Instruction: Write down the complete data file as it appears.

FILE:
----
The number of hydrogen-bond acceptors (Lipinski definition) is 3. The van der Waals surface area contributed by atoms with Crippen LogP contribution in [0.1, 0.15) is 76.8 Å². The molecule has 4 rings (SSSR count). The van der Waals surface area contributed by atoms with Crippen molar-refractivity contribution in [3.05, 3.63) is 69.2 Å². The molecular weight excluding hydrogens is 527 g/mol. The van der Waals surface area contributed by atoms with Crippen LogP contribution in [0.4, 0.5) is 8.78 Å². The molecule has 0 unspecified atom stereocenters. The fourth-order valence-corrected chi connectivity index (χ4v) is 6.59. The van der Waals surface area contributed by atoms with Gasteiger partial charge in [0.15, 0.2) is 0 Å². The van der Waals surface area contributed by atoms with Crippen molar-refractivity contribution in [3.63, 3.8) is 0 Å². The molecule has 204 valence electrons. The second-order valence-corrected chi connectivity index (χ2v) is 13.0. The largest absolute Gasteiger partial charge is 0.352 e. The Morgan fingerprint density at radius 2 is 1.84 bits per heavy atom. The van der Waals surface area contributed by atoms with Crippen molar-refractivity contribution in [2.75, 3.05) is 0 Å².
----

The number of hydrogen-bond acceptors (Lipinski definition) is 3. The van der Waals surface area contributed by atoms with Crippen LogP contribution in [0.1, 0.15) is 76.8 Å². The molecule has 4 rings (SSSR count). The van der Waals surface area contributed by atoms with Crippen molar-refractivity contribution in [3.05, 3.63) is 69.2 Å². The molecular weight excluding hydrogens is 527 g/mol. The van der Waals surface area contributed by atoms with Crippen LogP contribution in [0.4, 0.5) is 8.78 Å². The molecule has 0 unspecified atom stereocenters. The fourth-order valence-corrected chi connectivity index (χ4v) is 6.59. The van der Waals surface area contributed by atoms with Gasteiger partial charge in [0.15, 0.2) is 0 Å². The van der Waals surface area contributed by atoms with Crippen molar-refractivity contribution in [3.63, 3.8) is 0 Å². The molecule has 204 valence electrons. The second-order valence-corrected chi connectivity index (χ2v) is 13.0. The largest absolute Gasteiger partial charge is 0.352 e. The Morgan fingerprint density at radius 2 is 1.84 bits per heavy atom. The van der Waals surface area contributed by atoms with Crippen molar-refractivity contribution in [2.75, 3.05) is 0 Å².